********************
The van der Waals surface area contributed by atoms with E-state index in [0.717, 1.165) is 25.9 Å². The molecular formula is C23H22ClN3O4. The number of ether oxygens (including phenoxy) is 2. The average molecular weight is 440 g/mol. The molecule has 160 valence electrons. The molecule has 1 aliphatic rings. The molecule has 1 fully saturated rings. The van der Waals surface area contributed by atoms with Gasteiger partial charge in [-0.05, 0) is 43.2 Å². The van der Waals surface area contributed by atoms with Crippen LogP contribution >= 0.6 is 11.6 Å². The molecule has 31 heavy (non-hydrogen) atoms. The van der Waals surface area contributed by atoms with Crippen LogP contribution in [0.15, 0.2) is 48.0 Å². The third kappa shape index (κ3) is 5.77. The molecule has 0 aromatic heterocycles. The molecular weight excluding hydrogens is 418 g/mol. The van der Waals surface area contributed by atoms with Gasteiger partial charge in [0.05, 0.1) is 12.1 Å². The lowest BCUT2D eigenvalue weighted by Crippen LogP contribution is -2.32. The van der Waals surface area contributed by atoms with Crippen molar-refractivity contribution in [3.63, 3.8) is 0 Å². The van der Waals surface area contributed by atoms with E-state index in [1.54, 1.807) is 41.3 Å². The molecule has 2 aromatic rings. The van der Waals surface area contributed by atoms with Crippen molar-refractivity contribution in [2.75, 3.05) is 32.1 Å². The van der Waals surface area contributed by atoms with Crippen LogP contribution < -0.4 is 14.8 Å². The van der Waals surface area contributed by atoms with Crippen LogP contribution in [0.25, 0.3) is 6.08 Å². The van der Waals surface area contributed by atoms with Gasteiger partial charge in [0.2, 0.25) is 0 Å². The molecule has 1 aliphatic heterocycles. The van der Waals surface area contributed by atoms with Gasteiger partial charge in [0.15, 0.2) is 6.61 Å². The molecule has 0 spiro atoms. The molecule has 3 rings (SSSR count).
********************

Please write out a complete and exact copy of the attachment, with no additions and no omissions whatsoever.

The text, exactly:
The van der Waals surface area contributed by atoms with E-state index in [0.717, 1.165) is 25.9 Å². The molecular formula is C23H22ClN3O4. The number of ether oxygens (including phenoxy) is 2. The average molecular weight is 440 g/mol. The molecule has 160 valence electrons. The molecule has 1 aliphatic rings. The molecule has 1 fully saturated rings. The van der Waals surface area contributed by atoms with Gasteiger partial charge in [-0.05, 0) is 43.2 Å². The van der Waals surface area contributed by atoms with Crippen LogP contribution >= 0.6 is 11.6 Å². The molecule has 31 heavy (non-hydrogen) atoms. The van der Waals surface area contributed by atoms with Crippen LogP contribution in [0.15, 0.2) is 48.0 Å². The third kappa shape index (κ3) is 5.77. The molecule has 0 aromatic heterocycles. The molecular weight excluding hydrogens is 418 g/mol. The van der Waals surface area contributed by atoms with Gasteiger partial charge in [0.05, 0.1) is 12.1 Å². The lowest BCUT2D eigenvalue weighted by Crippen LogP contribution is -2.32. The van der Waals surface area contributed by atoms with Crippen molar-refractivity contribution in [3.63, 3.8) is 0 Å². The van der Waals surface area contributed by atoms with E-state index in [1.54, 1.807) is 41.3 Å². The molecule has 2 aromatic rings. The van der Waals surface area contributed by atoms with Crippen molar-refractivity contribution in [2.75, 3.05) is 32.1 Å². The van der Waals surface area contributed by atoms with Crippen LogP contribution < -0.4 is 14.8 Å². The van der Waals surface area contributed by atoms with Crippen LogP contribution in [0.25, 0.3) is 6.08 Å². The van der Waals surface area contributed by atoms with Gasteiger partial charge in [0.2, 0.25) is 0 Å². The molecule has 1 aliphatic heterocycles. The van der Waals surface area contributed by atoms with Gasteiger partial charge in [0.15, 0.2) is 6.61 Å². The molecule has 0 spiro atoms. The molecule has 3 rings (SSSR count).